A huge part of this is you acknowledging your own craftsmanship. Don’t downplay how hard it was to create it. Don’t hide how long it’s going to take you to make another. I respond with an immediate warning shot “Ooo, I will have to think about that for a minute. This takes a long time to make. I will have to see if I can even fit it in.” If they want to pay for it and they can, they will. If not you can either change something about it to make it more affordable (the size, intricacies, and supplies are where I start), or just stick to your guns and say it with all the intensity of feelings you have “I would have to charge $— to even think about it.”

Crochet hand bag orange bobble stitch handmade hand bag free pattern on blog purse yarn bag
This beautifully textured bag will be available as a free pattern on my blog later on this year!

Next thing to consider. Are they using a pattern or guide you already have in place, or are they asking you to create a new thing. This changes your initial time investment IMMENSELY. Creating a new design can take time. What is that going to look like? This is often a one time benefit as it’s not very often that a special order is going to turn into a regular item in your shop. So you must get paid for this time from this one custom order.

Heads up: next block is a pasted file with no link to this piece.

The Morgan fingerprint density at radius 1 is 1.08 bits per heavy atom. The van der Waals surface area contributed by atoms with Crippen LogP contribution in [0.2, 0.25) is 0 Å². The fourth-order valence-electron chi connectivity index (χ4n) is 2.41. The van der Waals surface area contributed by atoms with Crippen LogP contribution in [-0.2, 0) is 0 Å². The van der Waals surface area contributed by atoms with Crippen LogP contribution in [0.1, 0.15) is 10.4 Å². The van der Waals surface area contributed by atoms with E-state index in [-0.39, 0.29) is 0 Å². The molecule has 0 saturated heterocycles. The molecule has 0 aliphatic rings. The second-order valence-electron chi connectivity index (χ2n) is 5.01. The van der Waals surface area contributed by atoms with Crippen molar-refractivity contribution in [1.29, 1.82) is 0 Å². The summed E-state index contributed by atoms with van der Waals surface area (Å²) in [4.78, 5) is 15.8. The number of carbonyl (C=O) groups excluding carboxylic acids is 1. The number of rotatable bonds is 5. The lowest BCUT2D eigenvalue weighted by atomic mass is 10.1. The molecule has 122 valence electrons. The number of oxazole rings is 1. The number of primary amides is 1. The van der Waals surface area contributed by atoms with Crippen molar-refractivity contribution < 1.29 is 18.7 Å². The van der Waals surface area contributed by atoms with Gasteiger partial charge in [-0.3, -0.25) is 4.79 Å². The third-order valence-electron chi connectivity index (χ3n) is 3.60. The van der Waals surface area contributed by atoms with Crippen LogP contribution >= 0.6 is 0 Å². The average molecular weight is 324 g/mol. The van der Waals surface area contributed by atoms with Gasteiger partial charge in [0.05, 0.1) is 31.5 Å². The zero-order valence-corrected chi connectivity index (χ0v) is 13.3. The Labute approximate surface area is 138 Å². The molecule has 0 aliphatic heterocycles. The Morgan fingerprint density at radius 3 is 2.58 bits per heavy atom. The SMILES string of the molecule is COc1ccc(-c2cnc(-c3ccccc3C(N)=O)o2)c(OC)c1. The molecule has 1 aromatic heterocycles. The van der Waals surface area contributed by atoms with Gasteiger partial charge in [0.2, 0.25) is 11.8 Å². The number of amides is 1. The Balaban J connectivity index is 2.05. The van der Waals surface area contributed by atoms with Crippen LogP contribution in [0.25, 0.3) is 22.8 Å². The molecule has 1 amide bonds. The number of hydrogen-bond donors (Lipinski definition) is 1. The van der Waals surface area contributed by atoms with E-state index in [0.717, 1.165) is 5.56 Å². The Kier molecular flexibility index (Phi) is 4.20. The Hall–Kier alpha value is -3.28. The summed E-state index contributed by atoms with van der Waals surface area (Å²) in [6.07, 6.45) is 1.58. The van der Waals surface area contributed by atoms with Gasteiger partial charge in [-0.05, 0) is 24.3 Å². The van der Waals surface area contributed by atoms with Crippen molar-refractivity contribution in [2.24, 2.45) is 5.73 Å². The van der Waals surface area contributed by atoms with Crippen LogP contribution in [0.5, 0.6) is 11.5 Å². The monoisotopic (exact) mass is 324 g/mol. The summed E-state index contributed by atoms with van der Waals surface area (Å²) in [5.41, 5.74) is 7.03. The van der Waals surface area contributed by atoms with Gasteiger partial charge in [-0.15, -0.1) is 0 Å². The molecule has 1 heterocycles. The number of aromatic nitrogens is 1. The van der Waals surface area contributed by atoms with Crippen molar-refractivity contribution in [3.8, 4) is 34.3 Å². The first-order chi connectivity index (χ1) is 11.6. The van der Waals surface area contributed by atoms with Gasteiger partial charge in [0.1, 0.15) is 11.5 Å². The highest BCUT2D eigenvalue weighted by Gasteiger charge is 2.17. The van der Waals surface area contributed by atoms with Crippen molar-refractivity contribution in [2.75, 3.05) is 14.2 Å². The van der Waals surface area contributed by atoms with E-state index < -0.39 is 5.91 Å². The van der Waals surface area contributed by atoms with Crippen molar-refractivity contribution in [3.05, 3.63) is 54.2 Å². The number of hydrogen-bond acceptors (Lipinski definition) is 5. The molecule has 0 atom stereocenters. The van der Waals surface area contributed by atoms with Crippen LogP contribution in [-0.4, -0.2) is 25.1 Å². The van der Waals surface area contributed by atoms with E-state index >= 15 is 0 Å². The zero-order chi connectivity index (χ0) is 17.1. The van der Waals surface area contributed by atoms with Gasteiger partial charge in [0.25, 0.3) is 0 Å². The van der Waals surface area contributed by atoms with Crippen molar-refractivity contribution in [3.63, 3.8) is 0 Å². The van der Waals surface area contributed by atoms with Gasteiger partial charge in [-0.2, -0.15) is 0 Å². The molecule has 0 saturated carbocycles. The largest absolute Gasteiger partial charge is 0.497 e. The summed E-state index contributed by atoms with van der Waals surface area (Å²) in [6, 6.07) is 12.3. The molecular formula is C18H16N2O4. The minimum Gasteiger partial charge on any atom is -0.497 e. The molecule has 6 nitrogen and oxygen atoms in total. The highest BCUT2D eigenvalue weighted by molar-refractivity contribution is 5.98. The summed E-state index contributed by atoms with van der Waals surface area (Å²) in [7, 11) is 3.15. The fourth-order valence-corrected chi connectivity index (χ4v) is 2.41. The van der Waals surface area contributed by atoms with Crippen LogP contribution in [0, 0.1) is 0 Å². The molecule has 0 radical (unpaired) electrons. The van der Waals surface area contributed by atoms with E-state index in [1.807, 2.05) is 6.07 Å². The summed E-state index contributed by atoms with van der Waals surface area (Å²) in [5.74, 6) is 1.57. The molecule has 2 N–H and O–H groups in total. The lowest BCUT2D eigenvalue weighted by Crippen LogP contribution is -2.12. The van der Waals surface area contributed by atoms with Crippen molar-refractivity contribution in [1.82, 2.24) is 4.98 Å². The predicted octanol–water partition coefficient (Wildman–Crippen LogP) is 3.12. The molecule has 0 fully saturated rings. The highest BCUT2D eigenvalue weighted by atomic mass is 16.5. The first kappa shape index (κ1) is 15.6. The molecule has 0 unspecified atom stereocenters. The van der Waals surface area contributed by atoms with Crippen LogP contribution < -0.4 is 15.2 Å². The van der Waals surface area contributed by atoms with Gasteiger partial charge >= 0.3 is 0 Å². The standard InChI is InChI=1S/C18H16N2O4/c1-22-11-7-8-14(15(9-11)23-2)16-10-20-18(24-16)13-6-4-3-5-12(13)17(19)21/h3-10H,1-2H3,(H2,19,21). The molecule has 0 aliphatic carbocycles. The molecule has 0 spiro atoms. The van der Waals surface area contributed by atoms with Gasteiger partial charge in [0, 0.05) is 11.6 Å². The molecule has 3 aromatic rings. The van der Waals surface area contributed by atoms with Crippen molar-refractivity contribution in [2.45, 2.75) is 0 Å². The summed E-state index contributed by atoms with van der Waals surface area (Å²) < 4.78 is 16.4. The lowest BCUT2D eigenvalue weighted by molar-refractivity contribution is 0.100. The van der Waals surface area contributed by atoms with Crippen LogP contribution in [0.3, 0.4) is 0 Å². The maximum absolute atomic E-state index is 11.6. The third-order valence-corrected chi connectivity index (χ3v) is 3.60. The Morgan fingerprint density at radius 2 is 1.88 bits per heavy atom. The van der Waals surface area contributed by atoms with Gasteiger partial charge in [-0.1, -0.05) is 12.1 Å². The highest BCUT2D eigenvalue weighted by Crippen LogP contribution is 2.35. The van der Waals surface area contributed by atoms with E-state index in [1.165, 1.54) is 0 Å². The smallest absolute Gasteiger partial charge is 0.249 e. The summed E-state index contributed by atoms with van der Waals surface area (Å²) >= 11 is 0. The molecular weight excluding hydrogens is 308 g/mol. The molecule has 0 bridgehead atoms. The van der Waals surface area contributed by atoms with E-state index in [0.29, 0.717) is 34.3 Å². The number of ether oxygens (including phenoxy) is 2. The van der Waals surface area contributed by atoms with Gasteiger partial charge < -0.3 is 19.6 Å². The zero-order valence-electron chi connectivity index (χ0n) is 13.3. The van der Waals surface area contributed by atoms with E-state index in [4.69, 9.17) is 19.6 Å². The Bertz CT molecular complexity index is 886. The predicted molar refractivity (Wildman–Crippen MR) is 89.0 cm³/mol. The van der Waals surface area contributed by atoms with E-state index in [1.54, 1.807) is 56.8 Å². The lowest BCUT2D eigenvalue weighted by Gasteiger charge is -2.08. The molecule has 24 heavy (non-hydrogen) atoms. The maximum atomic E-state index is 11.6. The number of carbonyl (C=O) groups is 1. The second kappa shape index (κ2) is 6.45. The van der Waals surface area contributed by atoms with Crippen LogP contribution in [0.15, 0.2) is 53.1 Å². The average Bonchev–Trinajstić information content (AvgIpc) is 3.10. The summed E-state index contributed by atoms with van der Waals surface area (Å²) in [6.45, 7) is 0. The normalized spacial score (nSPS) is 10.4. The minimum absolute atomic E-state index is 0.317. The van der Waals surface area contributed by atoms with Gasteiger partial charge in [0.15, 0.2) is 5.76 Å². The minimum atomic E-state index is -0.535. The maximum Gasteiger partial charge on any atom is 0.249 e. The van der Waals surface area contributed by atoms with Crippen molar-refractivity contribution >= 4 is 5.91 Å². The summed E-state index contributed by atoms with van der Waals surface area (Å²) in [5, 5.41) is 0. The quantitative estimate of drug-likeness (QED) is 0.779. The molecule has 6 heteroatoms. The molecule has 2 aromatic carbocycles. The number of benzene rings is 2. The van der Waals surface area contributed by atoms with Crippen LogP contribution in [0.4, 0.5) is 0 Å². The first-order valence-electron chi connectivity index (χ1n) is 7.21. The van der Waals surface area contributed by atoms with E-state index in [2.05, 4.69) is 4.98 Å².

Solve for X crochet cube toy retro baby toy rattle baby shower gift ideas Christmas birthday baby gifts easy crochet pattern
Crochet cube baby toy “Solve for X” designed by Ila Quinn Designs and made with Lion Brand Cupcake in the colorway “Clown car” For some serious 90’s retro vibes!

This is where the heavy lifting begins. You have to do research to be able to respond accurately and with confidence. Don’t just say “$40 or $50”. You need to know how much it’s going to costs. Because most people will just hand you the $40 and expect that to be enough. It’s often not the customer being willing to pay us, but our willingness to really SAY what we know it’s going to cost. SO be sure before you say it. Do the colors they want need to be sourced elsewhere? Will you need to order product in? Allow me to walk you through this cheat sheet of information you need to gather before you say “yes”: